Filled with hundreds of specific examples and organized into a coherent framework of practical concepts that can be applied by managers and entrepreneurs at all levels, Built to Last provides a master blueprint for building organizations that will prosper long into the twenty-first century and beyond.
An epic adventure that began with one simple question: Why does my foot hurt?
Isolated by Mexico’s deadly Copper Canyons, the blissful Tarahumara Indians have honed the ability to run hundreds of miles without rest or injury. In a riveting narrative, award-winning journalist and often-injured runner Christopher McDougall sets out to discover their secrets. In the process, he takes his readers from science labs at Harvard to the sun-baked valleys and freezing peaks across North America, where ever-growing numbers of ultra-runners are pushing their bodies to the limit, and, finally, to a climactic race in the Copper Canyons that pits America’s best ultra-runners against the tribe. McDougall’s incredible story will not only engage your mind but inspire your body when you realize that you, indeed all of us, were born to run.
Written by the business world’s new gurus, Blue Ocean Strategy continues to challenge everything you thought you knew about competing in today’s crowded market place. Based on a study of 150 strategic moves spanning more than a hundred years and thirty industries, authors W. Chan Kim and Renee Mauborgne argue that lasting success comes from creating ‘blue oceans’: untapped new market spaces ripe from growth. And the business world has caught on - companies around the world are skipping the bloody red oceans of rivals and creating their very own blue oceans. With over one million copies sold world wide, Blue Ocean Strategy is quickly reaching “must read” status among smart business readers. Have you caught the wave?
Ten practical Essays from industry experts giving specific techniques for effective peer code review.
As a software engineer, you recognize at some point that there’s much more to your career than dealing with code. Is it time to become a manager? Tell your boss he’s a jerk? Join that startup? Author Michael Lopp recalls his own make-or-break moments with Silicon Valley giants such as Apple, Netscape, and Symantec in Being Geek — an insightful and entertaining book that will help you make better career decisions.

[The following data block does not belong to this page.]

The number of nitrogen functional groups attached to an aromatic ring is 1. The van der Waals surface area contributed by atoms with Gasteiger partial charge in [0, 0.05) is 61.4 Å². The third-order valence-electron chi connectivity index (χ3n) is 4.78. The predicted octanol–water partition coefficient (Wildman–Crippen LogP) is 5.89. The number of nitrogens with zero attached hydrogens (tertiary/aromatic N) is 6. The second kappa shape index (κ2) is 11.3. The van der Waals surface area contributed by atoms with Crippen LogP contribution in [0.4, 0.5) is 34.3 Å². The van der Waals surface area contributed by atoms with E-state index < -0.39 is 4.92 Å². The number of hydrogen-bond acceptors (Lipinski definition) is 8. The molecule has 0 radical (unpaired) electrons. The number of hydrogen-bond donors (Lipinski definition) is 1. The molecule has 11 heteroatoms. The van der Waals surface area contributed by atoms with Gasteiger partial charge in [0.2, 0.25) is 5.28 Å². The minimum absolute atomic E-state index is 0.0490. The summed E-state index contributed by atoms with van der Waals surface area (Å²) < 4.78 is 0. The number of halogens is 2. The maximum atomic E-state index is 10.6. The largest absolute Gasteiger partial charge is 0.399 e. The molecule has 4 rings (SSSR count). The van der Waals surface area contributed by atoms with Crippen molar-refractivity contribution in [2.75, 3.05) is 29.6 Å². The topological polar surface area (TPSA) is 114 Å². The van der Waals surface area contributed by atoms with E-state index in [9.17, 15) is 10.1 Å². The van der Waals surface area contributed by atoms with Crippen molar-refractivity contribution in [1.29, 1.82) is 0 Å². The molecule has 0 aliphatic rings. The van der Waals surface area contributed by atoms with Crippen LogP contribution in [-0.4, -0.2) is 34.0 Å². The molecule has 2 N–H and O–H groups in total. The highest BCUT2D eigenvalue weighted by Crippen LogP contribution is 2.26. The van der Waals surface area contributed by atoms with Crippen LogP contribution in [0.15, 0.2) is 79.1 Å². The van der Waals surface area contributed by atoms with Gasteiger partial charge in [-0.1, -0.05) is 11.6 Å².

With more than 40 standalone stories, Lopp walks through a complete job life cycle, starting with the job interview and ending with the realization that it might be time to find another gig. Many books teach you how to interview for a job or how to manage a project successfully, but only this book helps you handle the baffling circumstances you may encounter throughout your career.
If you work at all with Internet-facing solutions, you know that the lack of an identity metasystem is a critical vulnerability in the design. Various consortiums have worked to define a system of identity—a platform-agnostic way of communicating and validating claims of identity. If you work with identity solutions or structures, you will find Beginning Information Cards and CardSpace: From Novice to Professional essential to understanding and successfully implementing CardSpace solutions.
Topics range from fundamental discussion of identity—including identity concepts, laws of identity, and the identity metasystem—to comprehensive coverage of Windows CardSpace. You’ll learn what CardSpace is all about, where you can and should use it, and how you would implement it. Additionally, multiple case studies showcase different scenarios where the technology is employed.
From Scientific American “Science and art,” according to Tufte, “have in common intense seeing, the wide-eyed observing that generates empirical information.” This book is about how that seeing turns into showing. Tufte, professor emeritus at Yale University and author of three previous widely praised books on visual evidence, displays outstanding examples of the genre. One of the most arresting is Galileo’s series of hand-drawn images of sunspots. A colleague of Galileo, the author tells us, said that the astronomer’s drawings “delight both by the wonder of the spectacle and the accuracy of expression.” That, Tufte says, is beautiful evidence. Editors of Scientific American